First let me get this out. Peter! Elizabeth! IN A ROOM TOGETHER! And no green screen in sight! :D I was so focused on that I missed most of the dialogue the first time around. Though, I did pick up on their non-verbal and fragmented conversation. Seem familiar? My mind went to 'Unfinished Business'. Neal and Peter have developed the same ability to know what the other is thinking and what they are going to say without having to say it.
I thought I had seen series pay fan service before, but never quite like White Collar last night. Truth is, I'm not usually a fan of fan service. Usually, it's done for the wrong reasons, done poorly or both. Nothing in 'Prisoner's Dilemma' struck me as forced or coming out of nowhere. Neal and Peter's relationship is complex and unique. They know it. We know it. So to have fun with it, to shine a light on how their relationship could be interpreted, seemed natural to me.
We begin with Neal trying to crash Peter and Elizabeth's date night. If circumstances were different, I may have been a little perturbed at Peter's resounding “No”, but we have had to suffer through Elizabeth's absence so it's understandable, after so much time apart, they want some alone time together. However, I suspect if Neal had called El, she would have given in and she and Peter would have been making a museum run while the pot roast cooked.
When Neal approached Diana about going to the Powell, I was rather taken aback by her reaction. She seemed rather mean with her, “I went last week. You shouldn't have waited so long.” I wondered where the reaction was coming from and thought we would get an explanation later in the episode, but, no. On second viewing, I didn't have a problem with what she said, but how she said it. Whether it was Marsha or the direction I think it was a poor choice of line delivery. When Jones shot Neal down later, I had no issue with it.
Upon learning Franklin was demoted after having an inappropriate relationship with his CI, I thought to myself, “They're going to go with that parallel? SERIOUSLY???” So can we assume Neal and Peter are Franklin and Rebecca in about a year? ;)
Nick Halden: Car Saleman. That was a perfect confluence of con man and cover. I really loved seeing 'Nick' try - and succeeded - in selling Dan a car. I spent two plus years in retail hell and I never judged what a person might spend based on their appearance. My co-workers who did? Big mistake.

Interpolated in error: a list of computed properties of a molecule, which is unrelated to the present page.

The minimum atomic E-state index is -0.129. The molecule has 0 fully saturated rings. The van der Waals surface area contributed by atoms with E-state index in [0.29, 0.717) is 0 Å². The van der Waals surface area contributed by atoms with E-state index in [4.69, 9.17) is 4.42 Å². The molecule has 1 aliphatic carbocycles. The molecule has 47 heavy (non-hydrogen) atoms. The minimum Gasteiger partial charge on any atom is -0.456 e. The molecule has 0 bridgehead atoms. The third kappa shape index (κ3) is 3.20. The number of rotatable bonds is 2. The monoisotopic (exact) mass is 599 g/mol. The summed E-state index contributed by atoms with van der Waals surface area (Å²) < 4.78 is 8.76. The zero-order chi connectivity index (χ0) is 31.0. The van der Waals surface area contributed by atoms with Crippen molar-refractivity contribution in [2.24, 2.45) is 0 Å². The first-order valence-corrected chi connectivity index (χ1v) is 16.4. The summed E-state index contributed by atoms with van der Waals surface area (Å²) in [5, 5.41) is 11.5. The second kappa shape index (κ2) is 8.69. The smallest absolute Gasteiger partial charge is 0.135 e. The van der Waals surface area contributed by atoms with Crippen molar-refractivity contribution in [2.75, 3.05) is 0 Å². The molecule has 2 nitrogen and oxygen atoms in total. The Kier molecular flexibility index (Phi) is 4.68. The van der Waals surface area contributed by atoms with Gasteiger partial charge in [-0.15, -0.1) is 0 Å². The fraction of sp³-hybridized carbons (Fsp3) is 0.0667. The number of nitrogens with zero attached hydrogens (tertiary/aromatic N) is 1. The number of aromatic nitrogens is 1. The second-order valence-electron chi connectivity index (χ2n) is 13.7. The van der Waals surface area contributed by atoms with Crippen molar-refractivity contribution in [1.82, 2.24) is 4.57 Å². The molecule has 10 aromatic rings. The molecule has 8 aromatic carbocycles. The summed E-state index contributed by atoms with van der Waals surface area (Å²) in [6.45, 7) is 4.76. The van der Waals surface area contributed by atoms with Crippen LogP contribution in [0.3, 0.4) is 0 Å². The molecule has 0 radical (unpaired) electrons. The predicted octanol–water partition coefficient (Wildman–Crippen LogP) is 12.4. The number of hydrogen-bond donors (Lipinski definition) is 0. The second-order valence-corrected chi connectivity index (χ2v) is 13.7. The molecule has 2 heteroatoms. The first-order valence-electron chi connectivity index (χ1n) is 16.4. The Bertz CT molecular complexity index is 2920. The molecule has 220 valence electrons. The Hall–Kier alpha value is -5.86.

There were several other things I loved beside the Neal/Peter interaction. The ENTIRE cast was well used. Each character and actor had a moment to shine (I especially enjoyed Jones pretending to turn on Peter) and no one seem marginalized.
The anklet was also well used. There's been criticism that Neal seems to frequently travel outside his two mile radius. (I still don't bblieve the hanger in 'Unfinished Business' could exist within it.) But we saw Neal, in his desperation to attend the White Bored exhibit, is constrained. We learned the new anklet can pinpoint his location within a yard. And we also learned it can be a detriment to Peter as well. Deckard (or anyone else with connections to the Marshal's office) can find Peter's location when he's with Neal, which, as we know, is often.
Neal's competitive streak was in full force and was even encouraged and celebrated by Peter. Neal was positively gleeful when he asked Peter, “Is this a CI off?” And Peter was so proud when his CI beat Franklin's.
But my absolute favorite moment was thanks to the AWESOME Bancroft. Since I felt almost all of Bancroft's scenes could have easily been scenes with Hughes, I'm assuming the character was created due to James Rebhorn being tied up with another project. However, Hughes mostly has a grudging acceptance of Neal because Neal elevates the unit's success rate. Bancroft went several steps further. Maybe he really did want to go to the White Bored exhibit, but it also just could have been a thank you to Neal for his contributions and help in clearing two agents. I so badly wanted Neal to get to go the exhibit. He wanted it so much!
A few random thoughts:
We now know Elizabeth and Moz's safe words. I'm not sure I want to know why Moz has one and how he came to use “bread basket”.
I do, on the other hand, want to see the amazing view from Thursday. ;)
Favorite line (and one I'm likely to use) myself: “I guess it was more of an FYI.”
Other great lines: “Be careful, Mario.” And when Neal talks about the car coming equipped with a GPS tracking device, Peter responds with, “Just like you.”
Neal now has a key to his anklet. What will he do??? I'm sure the writer's have another plan, but I'd love to see Neal have the key until his time with the FBI is up and just as Peter goes to unlock the anklet, Neal whips out the key and does it himself. In other words, he chooses to stay put.